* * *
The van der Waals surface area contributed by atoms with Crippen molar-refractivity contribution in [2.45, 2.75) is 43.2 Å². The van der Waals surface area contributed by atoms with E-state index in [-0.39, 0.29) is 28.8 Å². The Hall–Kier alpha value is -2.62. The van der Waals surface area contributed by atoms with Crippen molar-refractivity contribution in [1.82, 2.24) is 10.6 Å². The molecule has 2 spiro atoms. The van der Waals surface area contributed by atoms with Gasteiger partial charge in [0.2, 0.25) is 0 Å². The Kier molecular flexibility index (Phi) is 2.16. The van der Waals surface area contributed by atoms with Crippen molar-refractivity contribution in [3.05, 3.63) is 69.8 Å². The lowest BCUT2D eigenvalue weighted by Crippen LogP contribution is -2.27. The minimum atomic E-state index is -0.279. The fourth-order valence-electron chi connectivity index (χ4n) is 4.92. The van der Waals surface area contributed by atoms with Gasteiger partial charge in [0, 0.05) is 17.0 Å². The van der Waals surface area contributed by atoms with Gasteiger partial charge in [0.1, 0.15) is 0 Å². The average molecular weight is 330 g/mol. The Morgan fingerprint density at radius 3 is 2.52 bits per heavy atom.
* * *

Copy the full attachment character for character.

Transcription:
The van der Waals surface area contributed by atoms with Crippen molar-refractivity contribution in [2.45, 2.75) is 43.2 Å². The van der Waals surface area contributed by atoms with E-state index in [-0.39, 0.29) is 28.8 Å². The Hall–Kier alpha value is -2.62. The van der Waals surface area contributed by atoms with Crippen molar-refractivity contribution in [1.82, 2.24) is 10.6 Å². The molecule has 2 spiro atoms. The van der Waals surface area contributed by atoms with Gasteiger partial charge in [0.2, 0.25) is 0 Å². The Kier molecular flexibility index (Phi) is 2.16. The van der Waals surface area contributed by atoms with Crippen molar-refractivity contribution in [3.05, 3.63) is 69.8 Å². The lowest BCUT2D eigenvalue weighted by Crippen LogP contribution is -2.27. The minimum atomic E-state index is -0.279. The fourth-order valence-electron chi connectivity index (χ4n) is 4.92. The van der Waals surface area contributed by atoms with Gasteiger partial charge in [0, 0.05) is 17.0 Å². The van der Waals surface area contributed by atoms with Gasteiger partial charge in [0.1, 0.15) is 0 Å². The average molecular weight is 330 g/mol. The Morgan fingerprint density at radius 3 is 2.52 bits per heavy atom.